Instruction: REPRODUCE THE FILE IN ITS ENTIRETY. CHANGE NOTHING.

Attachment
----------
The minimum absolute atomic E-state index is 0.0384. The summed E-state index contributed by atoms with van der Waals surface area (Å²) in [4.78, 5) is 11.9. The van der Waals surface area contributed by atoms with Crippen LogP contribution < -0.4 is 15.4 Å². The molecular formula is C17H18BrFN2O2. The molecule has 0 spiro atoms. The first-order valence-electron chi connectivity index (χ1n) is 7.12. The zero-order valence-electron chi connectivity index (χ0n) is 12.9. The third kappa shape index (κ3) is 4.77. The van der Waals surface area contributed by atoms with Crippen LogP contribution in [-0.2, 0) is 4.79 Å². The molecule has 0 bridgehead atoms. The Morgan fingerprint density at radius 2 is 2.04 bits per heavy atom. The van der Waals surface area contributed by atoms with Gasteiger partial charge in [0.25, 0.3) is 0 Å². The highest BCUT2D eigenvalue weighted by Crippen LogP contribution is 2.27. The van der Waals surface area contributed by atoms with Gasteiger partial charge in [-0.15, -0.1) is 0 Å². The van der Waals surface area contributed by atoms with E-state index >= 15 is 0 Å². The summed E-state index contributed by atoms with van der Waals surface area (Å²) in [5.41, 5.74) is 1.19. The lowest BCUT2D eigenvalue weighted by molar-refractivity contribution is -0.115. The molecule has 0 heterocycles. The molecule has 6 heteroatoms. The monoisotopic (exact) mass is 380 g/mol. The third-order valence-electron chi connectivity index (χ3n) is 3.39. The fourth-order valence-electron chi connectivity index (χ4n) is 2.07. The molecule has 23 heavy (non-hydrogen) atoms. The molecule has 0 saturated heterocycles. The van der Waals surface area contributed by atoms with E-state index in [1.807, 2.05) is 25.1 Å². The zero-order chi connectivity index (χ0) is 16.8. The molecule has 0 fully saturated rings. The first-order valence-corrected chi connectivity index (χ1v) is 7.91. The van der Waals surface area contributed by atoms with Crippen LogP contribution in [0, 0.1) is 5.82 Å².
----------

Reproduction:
The minimum absolute atomic E-state index is 0.0384. The summed E-state index contributed by atoms with van der Waals surface area (Å²) in [4.78, 5) is 11.9. The van der Waals surface area contributed by atoms with Crippen LogP contribution < -0.4 is 15.4 Å². The molecular formula is C17H18BrFN2O2. The molecule has 0 spiro atoms. The first-order valence-electron chi connectivity index (χ1n) is 7.12. The zero-order valence-electron chi connectivity index (χ0n) is 12.9. The third kappa shape index (κ3) is 4.77. The van der Waals surface area contributed by atoms with Crippen LogP contribution in [-0.2, 0) is 4.79 Å². The molecule has 0 bridgehead atoms. The Morgan fingerprint density at radius 2 is 2.04 bits per heavy atom. The van der Waals surface area contributed by atoms with Gasteiger partial charge in [0.25, 0.3) is 0 Å². The highest BCUT2D eigenvalue weighted by Crippen LogP contribution is 2.27. The van der Waals surface area contributed by atoms with Gasteiger partial charge in [-0.15, -0.1) is 0 Å². The van der Waals surface area contributed by atoms with E-state index >= 15 is 0 Å². The summed E-state index contributed by atoms with van der Waals surface area (Å²) in [5.41, 5.74) is 1.19. The lowest BCUT2D eigenvalue weighted by molar-refractivity contribution is -0.115. The molecule has 0 heterocycles. The molecule has 6 heteroatoms. The monoisotopic (exact) mass is 380 g/mol. The third-order valence-electron chi connectivity index (χ3n) is 3.39. The fourth-order valence-electron chi connectivity index (χ4n) is 2.07. The molecule has 23 heavy (non-hydrogen) atoms. The molecule has 0 saturated heterocycles. The van der Waals surface area contributed by atoms with E-state index in [1.807, 2.05) is 25.1 Å². The zero-order chi connectivity index (χ0) is 16.8. The molecule has 0 fully saturated rings. The first-order valence-corrected chi connectivity index (χ1v) is 7.91. The van der Waals surface area contributed by atoms with Crippen LogP contribution in [0, 0.1) is 5.82 Å².